My recent post from the new book Key United Methodist Beliefs raised a couple of questions about how the authors, William J. Abraham and David Watson, discuss the issue of sin. So, here is a follow-up that I hope does justice to their chapter in the book.
Each chapter in the book is broken down into five sections.
- A Wesleyan Faith – A presentation of John Wesley’s teaching and the roots of it in Christian tradition.
- A Living Faith – A engagement with how the particular issue might affect the way we live our faith.
- A Deeper Faith – A place to tackle tough questions or complicated issues raised by the topic of the chapter.
- Catechism – Questions and Answers with Scriptural support where possible.
- In Your Own Words – Questions designed to help the reader or small group formulate their own responses and understandings based on the chapter.
Chapter 5 “What Is Sin?” begins with the observation that John Wesley viewed all people as sinful. It then asks the obvious question: “What is sin?” The answer: “It is any violation of God’s will.”
From this definition, the chapter moves immediately to a discussion of original sin as understood by Wesley and based on the writing of Paul and interpretation of Augustine. The authors discuss original sin as a distortion of our desires and also as inherited guilt. (Wesley, to my reading, did not share this emphasis on inherited guilt, but the authors may have in mind Augustine here more than Wesley.)
They note the nature of sin as personal (which they term small scale) and social (which they term “on a grand scale”) and argue that sin is not simply something people do but is a spiritual agent. Their discussion on this topic, as much of the book, attempts to describe what many people believe without being entirely prescriptive.
The chapter moves on to discuss living faith by writing about situations in which we know what we should do but do not want to do it.
It is simply a part of the human condition that at times we will want to think, speak, and do things that God does not wish. We should expect this to happen, and when it does, God allows us to choose the right way or the wrong way to live. When we choose the wrong way, however, we should not expect to find lasting happiness. Only in God can we find lasting happiness and true fulfillment.
The rest of the “Living Faith” section of the chapter is a discussion of the last line above, including reference to Augustine’s famous observation that our heart is always restless until if finds rest in God. Our tendency to seek fulfillment in things other than God leads us to idolatry and misuse of things and people.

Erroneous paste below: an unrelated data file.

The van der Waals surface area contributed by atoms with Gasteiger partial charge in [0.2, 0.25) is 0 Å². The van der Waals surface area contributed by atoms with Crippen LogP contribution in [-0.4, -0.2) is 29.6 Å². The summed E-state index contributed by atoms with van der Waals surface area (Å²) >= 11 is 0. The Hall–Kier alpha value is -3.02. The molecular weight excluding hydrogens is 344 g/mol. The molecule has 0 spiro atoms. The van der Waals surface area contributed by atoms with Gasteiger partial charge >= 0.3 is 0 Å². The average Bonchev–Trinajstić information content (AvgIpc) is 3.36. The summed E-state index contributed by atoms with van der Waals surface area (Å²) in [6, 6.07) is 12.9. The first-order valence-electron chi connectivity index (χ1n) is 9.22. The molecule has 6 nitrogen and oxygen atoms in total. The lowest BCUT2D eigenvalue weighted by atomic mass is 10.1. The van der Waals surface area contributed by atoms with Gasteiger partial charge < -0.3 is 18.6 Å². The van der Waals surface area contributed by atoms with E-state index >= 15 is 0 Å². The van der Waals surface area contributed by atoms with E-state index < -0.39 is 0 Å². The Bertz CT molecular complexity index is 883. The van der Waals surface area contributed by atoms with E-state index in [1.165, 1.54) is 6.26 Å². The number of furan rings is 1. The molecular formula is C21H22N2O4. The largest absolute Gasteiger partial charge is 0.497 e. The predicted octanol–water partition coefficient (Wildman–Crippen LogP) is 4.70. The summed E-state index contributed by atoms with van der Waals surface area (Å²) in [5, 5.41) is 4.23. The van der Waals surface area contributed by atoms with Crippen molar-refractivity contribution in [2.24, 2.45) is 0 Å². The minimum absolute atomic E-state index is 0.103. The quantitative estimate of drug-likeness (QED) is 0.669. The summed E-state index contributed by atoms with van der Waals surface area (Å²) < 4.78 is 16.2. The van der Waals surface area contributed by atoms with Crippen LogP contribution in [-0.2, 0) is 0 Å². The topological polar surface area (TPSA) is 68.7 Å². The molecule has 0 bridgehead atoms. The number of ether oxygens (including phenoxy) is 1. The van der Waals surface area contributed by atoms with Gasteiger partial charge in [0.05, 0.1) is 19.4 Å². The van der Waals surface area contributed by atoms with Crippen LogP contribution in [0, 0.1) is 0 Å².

In the “Deeper Faith” section of the chapter, as I discussed in my earlier post, the authors explore the reasons behind the rules as an interpretation on Mark 2:27 where Jesus says the Sabbath was made for humankind.
The chapter closes with the catechism and the questions to answer. Both include focus on the person and work of Satan, which is highlighted in the “Living Faith” section of the chapter. The catechism quotes Psalm 51:5 as it discusses original sin, which highlights the idea of original guilt, which as I wrote above I do not think was an emphasis on John Wesley.
I’ll close with just a couple of general comments about the book. First, it is well done, although with a few typographical issues. It is well organized and written in a way that does not assume a seminary degree. I don’t think it would work well for a class of new Christians, but would be good for Christians who are trying to understand their faith more deeply. In many ways, the book tries to do the impossible — describe what United Methodists believe — but it does it well.
You will, however, notice some particular interests of the authors peaking through the curtains as you read. As part of what once was a theological construction project called Canonial Theism, they have particular views about Scripture and the other gifts of the Holy Spirit provided to the church to help form people in the way of Christ. So, for instance, their chapter on Scripture is about the Bible and the creeds. In another place, the catechism over the Trinity uses Eastern Orthodox answers, which remove the filoque clause, although the authors do retain the clause in the version of the Nicene Creed reproduced from the United Methodist Hymnal.
These are minor, but to me interesting, observations. All in all, the book is well done, engaging, and certainly a useful one for any church wanting to delve more deeply into the meaning of the faith.